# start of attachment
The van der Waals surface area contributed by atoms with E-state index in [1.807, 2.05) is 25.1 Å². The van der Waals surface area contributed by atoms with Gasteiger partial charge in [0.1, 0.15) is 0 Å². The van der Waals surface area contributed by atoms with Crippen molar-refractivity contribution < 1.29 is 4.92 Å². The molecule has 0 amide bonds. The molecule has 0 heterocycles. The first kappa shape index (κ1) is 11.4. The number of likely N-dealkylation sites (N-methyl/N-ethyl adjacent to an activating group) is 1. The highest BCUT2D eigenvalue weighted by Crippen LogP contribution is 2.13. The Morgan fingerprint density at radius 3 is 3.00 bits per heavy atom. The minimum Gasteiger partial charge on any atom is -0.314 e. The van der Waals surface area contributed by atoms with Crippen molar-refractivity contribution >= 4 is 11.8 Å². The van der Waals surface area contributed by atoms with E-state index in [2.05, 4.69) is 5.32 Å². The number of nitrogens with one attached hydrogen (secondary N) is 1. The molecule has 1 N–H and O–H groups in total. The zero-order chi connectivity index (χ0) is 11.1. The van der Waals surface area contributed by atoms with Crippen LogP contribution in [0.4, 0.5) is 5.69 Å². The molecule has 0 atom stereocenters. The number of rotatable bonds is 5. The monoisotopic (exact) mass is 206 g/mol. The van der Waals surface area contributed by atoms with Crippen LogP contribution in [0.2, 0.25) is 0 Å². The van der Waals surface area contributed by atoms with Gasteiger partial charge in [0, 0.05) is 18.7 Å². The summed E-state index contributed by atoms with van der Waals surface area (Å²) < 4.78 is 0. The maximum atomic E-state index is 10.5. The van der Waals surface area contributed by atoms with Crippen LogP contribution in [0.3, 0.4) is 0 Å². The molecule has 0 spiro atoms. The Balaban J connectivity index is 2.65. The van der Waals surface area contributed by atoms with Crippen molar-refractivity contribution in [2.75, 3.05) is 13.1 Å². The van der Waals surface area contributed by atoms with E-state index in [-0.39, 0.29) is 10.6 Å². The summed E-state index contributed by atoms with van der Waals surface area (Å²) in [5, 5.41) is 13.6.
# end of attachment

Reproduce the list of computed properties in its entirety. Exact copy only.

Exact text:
The van der Waals surface area contributed by atoms with E-state index in [1.807, 2.05) is 25.1 Å². The van der Waals surface area contributed by atoms with Gasteiger partial charge in [0.1, 0.15) is 0 Å². The van der Waals surface area contributed by atoms with Crippen molar-refractivity contribution < 1.29 is 4.92 Å². The molecule has 0 amide bonds. The molecule has 0 heterocycles. The first kappa shape index (κ1) is 11.4. The number of likely N-dealkylation sites (N-methyl/N-ethyl adjacent to an activating group) is 1. The highest BCUT2D eigenvalue weighted by Crippen LogP contribution is 2.13. The Morgan fingerprint density at radius 3 is 3.00 bits per heavy atom. The minimum Gasteiger partial charge on any atom is -0.314 e. The van der Waals surface area contributed by atoms with Crippen molar-refractivity contribution >= 4 is 11.8 Å². The van der Waals surface area contributed by atoms with E-state index in [2.05, 4.69) is 5.32 Å². The number of nitrogens with one attached hydrogen (secondary N) is 1. The molecule has 1 N–H and O–H groups in total. The zero-order chi connectivity index (χ0) is 11.1. The van der Waals surface area contributed by atoms with Crippen LogP contribution in [0.4, 0.5) is 5.69 Å². The molecule has 0 atom stereocenters. The number of rotatable bonds is 5. The monoisotopic (exact) mass is 206 g/mol. The van der Waals surface area contributed by atoms with Crippen LogP contribution in [0.2, 0.25) is 0 Å². The van der Waals surface area contributed by atoms with Gasteiger partial charge in [0, 0.05) is 18.7 Å². The summed E-state index contributed by atoms with van der Waals surface area (Å²) < 4.78 is 0. The maximum atomic E-state index is 10.5. The van der Waals surface area contributed by atoms with Crippen LogP contribution in [0.3, 0.4) is 0 Å². The molecule has 0 spiro atoms. The Balaban J connectivity index is 2.65. The van der Waals surface area contributed by atoms with Crippen molar-refractivity contribution in [2.75, 3.05) is 13.1 Å². The van der Waals surface area contributed by atoms with E-state index in [-0.39, 0.29) is 10.6 Å². The summed E-state index contributed by atoms with van der Waals surface area (Å²) in [5, 5.41) is 13.6.